Stephanie Bell decided to skip her senior season of volleyball at Marymount (Va.) last year to pursue a different athletic endeavor.
It still involves bumps and hits, only now she is working without a net. And instead of delivering overhand serves, she's dishing out forearm smashes.
Bell gave up the sport she had played at James Madison High School (Vienna, Va.) and in college to go after her dream of becoming a professional wrestler.
Known as Mia Yim on the independent wrestling circuit, Bell wrestles at small venues in Maryland, Pennsylvania, New York, New Jersey and Virginia while keeping an eye on one day working for a major wrestling company such as World Wrestling Entertainment (WWE) or Total Nonstop Action (TNA) and performing in arenas.
Tonight, Bell will wrestle on the Maryland Championship Wrestling (MCW) card at The New Green Room, a pool hall/bar in Dundalk.
Although she has been wrestling for less than two years, Bell has turned some heads in the industry -- and not solely because of her striking looks.
"My first impression was that she definitely has a good look and is very interested in learning and getting better," said MCW owner Dan McDevitt, a pro wrestler and former wrestling trainer who had a hand in furthering the training of former WWE stars Lita and Mickie James.
"She's improved every time I've seen her," McDevitt said. "And she has the passion, so I do think that if she sticks with it, she'll make it."
Bell, 21, became a wrestling fan by watching WWE's scripted athletic contests and soap opera-type storylines on television with her family when she was 8.
"I was like 10 or 11 when I said: 'Oh, that looks like fun. I want to do it,'" she said. "I saw Lita and Trish [Stratus] and I was like, "OK, women can actually wrestle, too."
Going against the wishes of her father -- who, ironically, was the one who got her interested in wrestling -- Bell began learning the ropes at a wrestling school in Manassas, Va., after she turned 18.
Bell said her background in volleyball helped prepare her for wrestling.
"When I was learning how to take bumps [in wrestling], I felt like I was at a volleyball conditioning session," she said. "It was a lot of running, jumping drills, all that stuff."
In an industry that is predominantly male, it was not surprising that Bell was often the lone girl training at the school.
"I trained for a year and a half before I did my first show, and during that time a lot of girls came and went," she said. "I was so used to [wrestling] guys that when I had my first match against a girl, it was very different. She was a small, delicate little girl. Most of them are all so gentle and I was like, 'Oh, this [stinks].'"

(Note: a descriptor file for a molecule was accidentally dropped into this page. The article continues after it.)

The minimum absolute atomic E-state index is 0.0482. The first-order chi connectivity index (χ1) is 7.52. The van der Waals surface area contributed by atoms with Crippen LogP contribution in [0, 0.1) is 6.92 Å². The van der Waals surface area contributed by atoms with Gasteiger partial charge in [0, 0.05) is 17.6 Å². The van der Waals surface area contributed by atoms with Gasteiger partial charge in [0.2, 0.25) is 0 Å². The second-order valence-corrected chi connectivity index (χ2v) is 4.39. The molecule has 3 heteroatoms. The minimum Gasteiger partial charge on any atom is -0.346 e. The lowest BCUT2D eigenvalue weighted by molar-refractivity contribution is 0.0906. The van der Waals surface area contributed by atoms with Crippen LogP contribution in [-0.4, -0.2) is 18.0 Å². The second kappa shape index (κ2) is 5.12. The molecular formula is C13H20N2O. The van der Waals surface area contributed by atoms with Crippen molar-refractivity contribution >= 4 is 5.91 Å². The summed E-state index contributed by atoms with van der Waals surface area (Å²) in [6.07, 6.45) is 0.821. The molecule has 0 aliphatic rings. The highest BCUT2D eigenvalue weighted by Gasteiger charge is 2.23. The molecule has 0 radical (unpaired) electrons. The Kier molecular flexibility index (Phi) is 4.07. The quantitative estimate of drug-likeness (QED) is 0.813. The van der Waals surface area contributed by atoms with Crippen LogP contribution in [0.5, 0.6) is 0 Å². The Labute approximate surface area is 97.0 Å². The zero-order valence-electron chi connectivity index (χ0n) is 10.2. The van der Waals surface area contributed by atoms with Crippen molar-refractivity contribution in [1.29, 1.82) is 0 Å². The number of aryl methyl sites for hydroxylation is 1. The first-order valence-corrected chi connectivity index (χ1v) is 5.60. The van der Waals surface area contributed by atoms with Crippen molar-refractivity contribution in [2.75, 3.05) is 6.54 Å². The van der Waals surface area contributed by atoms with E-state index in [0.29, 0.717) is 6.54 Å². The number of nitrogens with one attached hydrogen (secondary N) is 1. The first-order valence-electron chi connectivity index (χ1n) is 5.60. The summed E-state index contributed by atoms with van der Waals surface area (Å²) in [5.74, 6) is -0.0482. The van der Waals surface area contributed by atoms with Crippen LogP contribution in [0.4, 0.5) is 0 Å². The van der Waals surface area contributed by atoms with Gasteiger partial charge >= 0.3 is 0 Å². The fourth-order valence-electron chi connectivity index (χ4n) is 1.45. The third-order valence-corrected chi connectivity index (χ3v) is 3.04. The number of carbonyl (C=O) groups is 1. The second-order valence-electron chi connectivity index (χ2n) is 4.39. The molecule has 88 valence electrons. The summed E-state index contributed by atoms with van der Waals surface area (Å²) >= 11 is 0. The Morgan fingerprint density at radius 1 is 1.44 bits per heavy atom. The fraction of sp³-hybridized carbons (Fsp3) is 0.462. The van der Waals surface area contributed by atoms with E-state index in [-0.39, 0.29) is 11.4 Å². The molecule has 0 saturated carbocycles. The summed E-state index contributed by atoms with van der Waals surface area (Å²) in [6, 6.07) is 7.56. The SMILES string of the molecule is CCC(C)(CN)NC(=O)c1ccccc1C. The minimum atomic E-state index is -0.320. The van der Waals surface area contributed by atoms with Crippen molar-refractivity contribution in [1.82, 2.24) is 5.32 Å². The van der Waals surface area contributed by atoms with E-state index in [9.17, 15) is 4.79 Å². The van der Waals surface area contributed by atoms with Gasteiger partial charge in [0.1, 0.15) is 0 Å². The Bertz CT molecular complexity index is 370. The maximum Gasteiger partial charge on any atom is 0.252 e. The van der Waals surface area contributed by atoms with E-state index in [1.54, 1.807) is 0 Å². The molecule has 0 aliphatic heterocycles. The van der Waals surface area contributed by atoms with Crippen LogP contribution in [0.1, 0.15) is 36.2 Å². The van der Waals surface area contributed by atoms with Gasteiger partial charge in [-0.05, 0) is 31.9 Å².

Bell's boyfriend, Richard Bailey -- a defensive end/linebacker at Gallaudet University -- said he is "always worried about her getting hurt," but he still watches her wrestle every chance he gets.
"When I met her, she was a volleyball player playing against my school," Bailey said. "She asked me if I wanted to see her wrestle. I didn't see her as a wrestler, and I was curious to see how she would perform in the ring. ÃƒÆ’Ã‚â€šÃƒâ€šÃ‚â€¦ She did great, and the fans were excited. It made me very proud."
Last summer while on vacation with her family in Orlando, Fla., Bell got the opportunity to wrestle a nontelevised match for TNA, an international wrestling company that has a weekly prime-time show on Spike TV.
While Bell was not offered a contract -- "I think they're just looking for more experienced people right now," she said -- she did make a positive impression.
"It was an awesome experience, and I learned so much," Bell said of her match against one of TNA's contracted performers. "I've been told that a lot of people [in TNA] were impressed because they thought I was just another pretty face, but I can [wrestle]."
Bell said she wants to go as far in the wrestling business as she can, but if it doesn't work out, she has a backup plan. She's pursuing a degree in information technology.
Juggling school four days a week with wrestling on weekends and spending time with her boyfriend isn't easy, she said, but an even bigger challenge is keeping a low profile at Marymount. She likens her lifestyle to that of a superhero trying to conceal her secret identity.
"The only people that know I wrestle are on the volleyball team," she said. "I try not to tell people at school because that's my time to learn, not talk about wrestling. But about a couple months ago, I was walking by a group of guys that I had never seen in my life, and I heard them say, 'Oh my God, that girl's a pro wrestler.' So my cover's blown."